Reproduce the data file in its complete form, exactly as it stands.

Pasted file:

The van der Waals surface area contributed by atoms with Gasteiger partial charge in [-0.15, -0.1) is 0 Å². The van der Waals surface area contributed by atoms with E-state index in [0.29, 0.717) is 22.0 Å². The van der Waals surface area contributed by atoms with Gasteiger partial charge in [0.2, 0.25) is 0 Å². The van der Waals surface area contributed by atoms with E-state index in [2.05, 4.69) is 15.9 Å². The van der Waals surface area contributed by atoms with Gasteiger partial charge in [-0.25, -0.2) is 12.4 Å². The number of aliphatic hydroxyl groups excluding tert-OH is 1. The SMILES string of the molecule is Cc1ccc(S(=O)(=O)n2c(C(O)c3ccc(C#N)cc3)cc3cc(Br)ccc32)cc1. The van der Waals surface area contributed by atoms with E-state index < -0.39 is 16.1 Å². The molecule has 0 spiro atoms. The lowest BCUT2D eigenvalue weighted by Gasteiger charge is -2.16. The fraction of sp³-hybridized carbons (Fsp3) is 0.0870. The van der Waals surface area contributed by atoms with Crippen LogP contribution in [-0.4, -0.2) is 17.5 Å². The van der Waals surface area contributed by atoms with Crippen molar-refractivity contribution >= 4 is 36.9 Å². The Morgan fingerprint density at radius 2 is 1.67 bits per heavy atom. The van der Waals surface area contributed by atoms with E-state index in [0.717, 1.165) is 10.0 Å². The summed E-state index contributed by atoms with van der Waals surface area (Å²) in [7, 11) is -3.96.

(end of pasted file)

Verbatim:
The van der Waals surface area contributed by atoms with Gasteiger partial charge in [-0.15, -0.1) is 0 Å². The van der Waals surface area contributed by atoms with E-state index in [0.29, 0.717) is 22.0 Å². The van der Waals surface area contributed by atoms with Gasteiger partial charge in [0.2, 0.25) is 0 Å². The van der Waals surface area contributed by atoms with E-state index in [2.05, 4.69) is 15.9 Å². The van der Waals surface area contributed by atoms with Gasteiger partial charge in [-0.25, -0.2) is 12.4 Å². The number of aliphatic hydroxyl groups excluding tert-OH is 1. The SMILES string of the molecule is Cc1ccc(S(=O)(=O)n2c(C(O)c3ccc(C#N)cc3)cc3cc(Br)ccc32)cc1. The van der Waals surface area contributed by atoms with E-state index < -0.39 is 16.1 Å². The molecule has 0 spiro atoms. The lowest BCUT2D eigenvalue weighted by Gasteiger charge is -2.16. The fraction of sp³-hybridized carbons (Fsp3) is 0.0870. The van der Waals surface area contributed by atoms with Crippen LogP contribution in [-0.4, -0.2) is 17.5 Å². The van der Waals surface area contributed by atoms with Crippen molar-refractivity contribution >= 4 is 36.9 Å². The Morgan fingerprint density at radius 2 is 1.67 bits per heavy atom. The van der Waals surface area contributed by atoms with E-state index in [0.717, 1.165) is 10.0 Å². The summed E-state index contributed by atoms with van der Waals surface area (Å²) in [7, 11) is -3.96.